IN THE HIGH COURT OF ZIMBABWE
KAMOCHA AND MATHONSI JJ
BULAWAYO 27 JUNE 2011
G Nyathifor appellant
W Mabhaudifor respondent
KAMOCHA J: This is an appeal against a sentence imposed by the regional court sitting in Bulawayo on 20 January 2011. The appellant pleaded not guilty to theft of a motor vehicle as defined in section 113(1)(b) of the Criminal Law (Codification and Reform) Act [Chapter 9:23].
The allegations were that during the early hours of New Year’s day he stole a Mazda SXD 2500 belonging to one Tatenda Mbengegwi which was parked outside Vision Night Club. He was found guilty at the end of the trial despite his protestations.
The trial court then sentenced him to undergo 6 years imprisonment of which 2 years imprisonment was suspended for 5 years on the customary conditions of future good behavior.
In his grounds of appeal he complained that the learned magistrate had not properly balanced his mitigating and aggravating factors in her reasons for sentence. His other complaint was that the sentence imposed did not fit the circumstances of the case.
The brief circumstances giving rise to this case were that on 1 January 2011 at about 12 midnight the complainant parked his car outside Vision Night Club situated at the corner of 13th Avenue and Robert Mugabe Way, Bulawayo. He closed all the windows and locked all the doors and entered the night club.
While he was inside the appellant used some unknown object to open the locked car. He drove the car, but run out of luck before going far, and collided into a parked car and then failed to drive away before being discovered by the complainant’s young brother who found him sitting in the car. The car had been parked just before 12 midnight. The appellant was found in the car at about 3 am having driven the car from where it had been parked before he collided into a parked car.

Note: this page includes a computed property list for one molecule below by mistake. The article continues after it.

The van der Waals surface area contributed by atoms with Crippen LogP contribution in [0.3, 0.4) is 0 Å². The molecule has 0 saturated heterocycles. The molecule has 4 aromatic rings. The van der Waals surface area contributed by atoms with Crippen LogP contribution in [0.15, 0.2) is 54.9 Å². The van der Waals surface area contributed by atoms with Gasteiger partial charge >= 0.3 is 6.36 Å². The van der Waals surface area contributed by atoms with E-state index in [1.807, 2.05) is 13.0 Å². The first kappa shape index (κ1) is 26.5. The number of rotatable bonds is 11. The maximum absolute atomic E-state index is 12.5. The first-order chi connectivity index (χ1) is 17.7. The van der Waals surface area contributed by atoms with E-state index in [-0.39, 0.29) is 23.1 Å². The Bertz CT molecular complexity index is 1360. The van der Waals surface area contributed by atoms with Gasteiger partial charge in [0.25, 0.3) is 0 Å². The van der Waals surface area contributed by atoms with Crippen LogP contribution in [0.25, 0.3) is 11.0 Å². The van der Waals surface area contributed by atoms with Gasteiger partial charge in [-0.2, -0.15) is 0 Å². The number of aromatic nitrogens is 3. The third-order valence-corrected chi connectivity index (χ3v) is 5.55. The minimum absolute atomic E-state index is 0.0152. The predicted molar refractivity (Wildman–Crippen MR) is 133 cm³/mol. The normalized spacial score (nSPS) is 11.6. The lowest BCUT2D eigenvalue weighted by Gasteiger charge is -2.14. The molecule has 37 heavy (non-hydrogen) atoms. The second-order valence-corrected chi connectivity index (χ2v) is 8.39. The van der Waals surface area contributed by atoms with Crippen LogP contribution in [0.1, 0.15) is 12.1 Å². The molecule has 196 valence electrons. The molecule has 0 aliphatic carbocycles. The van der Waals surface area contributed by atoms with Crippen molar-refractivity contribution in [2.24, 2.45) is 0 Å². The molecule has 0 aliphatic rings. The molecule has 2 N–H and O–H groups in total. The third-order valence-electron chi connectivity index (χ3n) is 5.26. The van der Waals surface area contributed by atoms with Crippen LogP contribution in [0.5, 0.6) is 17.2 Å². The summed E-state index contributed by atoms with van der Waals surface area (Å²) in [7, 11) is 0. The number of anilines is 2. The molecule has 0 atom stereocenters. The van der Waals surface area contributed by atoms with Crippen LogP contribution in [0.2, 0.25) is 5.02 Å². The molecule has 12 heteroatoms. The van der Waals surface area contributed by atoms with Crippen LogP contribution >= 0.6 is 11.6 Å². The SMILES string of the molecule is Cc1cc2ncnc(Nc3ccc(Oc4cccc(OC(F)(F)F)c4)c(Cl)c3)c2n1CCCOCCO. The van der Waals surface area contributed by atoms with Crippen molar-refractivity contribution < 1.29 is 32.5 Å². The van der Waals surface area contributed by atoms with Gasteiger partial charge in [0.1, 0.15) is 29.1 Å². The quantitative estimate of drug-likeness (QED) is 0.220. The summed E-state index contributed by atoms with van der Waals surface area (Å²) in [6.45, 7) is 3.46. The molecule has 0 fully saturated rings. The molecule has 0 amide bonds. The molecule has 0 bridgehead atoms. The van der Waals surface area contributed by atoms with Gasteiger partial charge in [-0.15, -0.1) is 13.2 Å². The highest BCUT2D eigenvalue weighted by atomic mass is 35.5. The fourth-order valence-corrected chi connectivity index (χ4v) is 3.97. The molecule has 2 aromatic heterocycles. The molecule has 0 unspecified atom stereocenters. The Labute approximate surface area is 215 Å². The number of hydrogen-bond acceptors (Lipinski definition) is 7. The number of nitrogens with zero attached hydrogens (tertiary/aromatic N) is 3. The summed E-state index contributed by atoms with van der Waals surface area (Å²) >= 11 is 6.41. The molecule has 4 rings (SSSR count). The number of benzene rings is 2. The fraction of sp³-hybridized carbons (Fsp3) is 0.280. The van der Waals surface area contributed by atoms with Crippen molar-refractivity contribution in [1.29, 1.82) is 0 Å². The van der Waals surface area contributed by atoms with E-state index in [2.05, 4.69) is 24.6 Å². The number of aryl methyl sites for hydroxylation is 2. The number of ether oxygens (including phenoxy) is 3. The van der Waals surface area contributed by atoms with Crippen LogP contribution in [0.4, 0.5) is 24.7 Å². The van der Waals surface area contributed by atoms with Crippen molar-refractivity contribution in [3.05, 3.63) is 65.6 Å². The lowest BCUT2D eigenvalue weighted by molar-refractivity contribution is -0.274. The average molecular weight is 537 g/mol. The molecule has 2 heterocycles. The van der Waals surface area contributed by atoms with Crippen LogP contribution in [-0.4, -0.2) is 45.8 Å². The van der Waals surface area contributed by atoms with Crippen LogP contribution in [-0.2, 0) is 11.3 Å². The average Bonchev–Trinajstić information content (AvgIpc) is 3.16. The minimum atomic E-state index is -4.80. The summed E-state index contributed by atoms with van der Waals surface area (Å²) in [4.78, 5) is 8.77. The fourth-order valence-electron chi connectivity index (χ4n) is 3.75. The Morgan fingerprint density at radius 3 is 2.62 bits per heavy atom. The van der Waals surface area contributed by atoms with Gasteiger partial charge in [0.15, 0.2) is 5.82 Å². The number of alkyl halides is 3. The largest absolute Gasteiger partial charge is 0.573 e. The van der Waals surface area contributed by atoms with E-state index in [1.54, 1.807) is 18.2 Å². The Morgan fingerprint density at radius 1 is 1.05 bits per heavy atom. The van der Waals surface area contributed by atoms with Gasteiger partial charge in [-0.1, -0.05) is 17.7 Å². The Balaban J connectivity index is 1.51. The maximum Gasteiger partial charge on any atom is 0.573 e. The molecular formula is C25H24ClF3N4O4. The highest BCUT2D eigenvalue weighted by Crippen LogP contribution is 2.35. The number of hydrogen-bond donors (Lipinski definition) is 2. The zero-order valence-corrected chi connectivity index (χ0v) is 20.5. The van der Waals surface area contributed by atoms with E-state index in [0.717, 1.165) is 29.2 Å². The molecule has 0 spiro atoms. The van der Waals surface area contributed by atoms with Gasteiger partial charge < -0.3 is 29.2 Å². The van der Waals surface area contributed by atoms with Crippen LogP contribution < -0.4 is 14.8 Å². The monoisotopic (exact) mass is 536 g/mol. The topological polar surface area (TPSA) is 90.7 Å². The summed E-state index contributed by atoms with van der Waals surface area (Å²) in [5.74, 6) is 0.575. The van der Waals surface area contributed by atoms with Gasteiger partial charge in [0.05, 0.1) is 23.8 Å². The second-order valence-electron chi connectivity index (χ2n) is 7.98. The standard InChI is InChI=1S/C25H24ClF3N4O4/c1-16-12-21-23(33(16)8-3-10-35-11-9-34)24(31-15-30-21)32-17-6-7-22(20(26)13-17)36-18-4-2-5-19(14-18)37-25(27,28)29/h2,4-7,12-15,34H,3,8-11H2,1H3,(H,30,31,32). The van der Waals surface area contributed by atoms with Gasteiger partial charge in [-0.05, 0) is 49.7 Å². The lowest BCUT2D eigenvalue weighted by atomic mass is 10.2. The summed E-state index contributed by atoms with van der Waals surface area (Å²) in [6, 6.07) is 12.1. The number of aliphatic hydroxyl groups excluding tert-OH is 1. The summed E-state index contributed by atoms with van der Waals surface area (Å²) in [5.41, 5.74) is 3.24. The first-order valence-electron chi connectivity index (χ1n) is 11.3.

When approached by the complainant’s young brother and other people the appellant bolted out of the car and fled but was apprehended before he went too far. He was found with a bunch of keys on his person.
The complainant’s young brother said the gear box of the vehicle had been damaged during the collision with a parked car. The appellant could not drive the car any further because of the gearbox which was stuck following the collision.
The appellant must have either used some keys from his bunch of keys to open and start the vehicle or some other object which he was not prepared to tell the court. The vehicle was valued at $5 000 and was recovered.
The trial court found the appellant to have been untruthful. It rejected his story that he only wanted to steal the battery of the car. Had that been his sole intention there would have been no need to drive the car from where it had been parked.
The accused was aged 19 years at the time he committed the offence. It is usually that age group that commits that type of crime which is regrettably prevalent and appears to be on sharp increase.
MrNyathi who argued the appeal on behalf of the appellant was unable to show any misdirection by the trial court. There being no misdirection by the trial court this court cannot interfere with judicial discretion properly exercised on the basis that it would, maybe, have imposed a somewhat different sentence had it been the trial court.
Consequently, after hearing arguments from the respective legal practitioners we concluded that the appeal was devoid of any merit and dismissed it and indicated that our reasons would follow. The above are they.
Mathonsi J …………………………………………… I agree
Sansole & Senda, appellant’s legal practitioners
Criminal Division of the Attorney General’s Office, respondent’s legal practitioners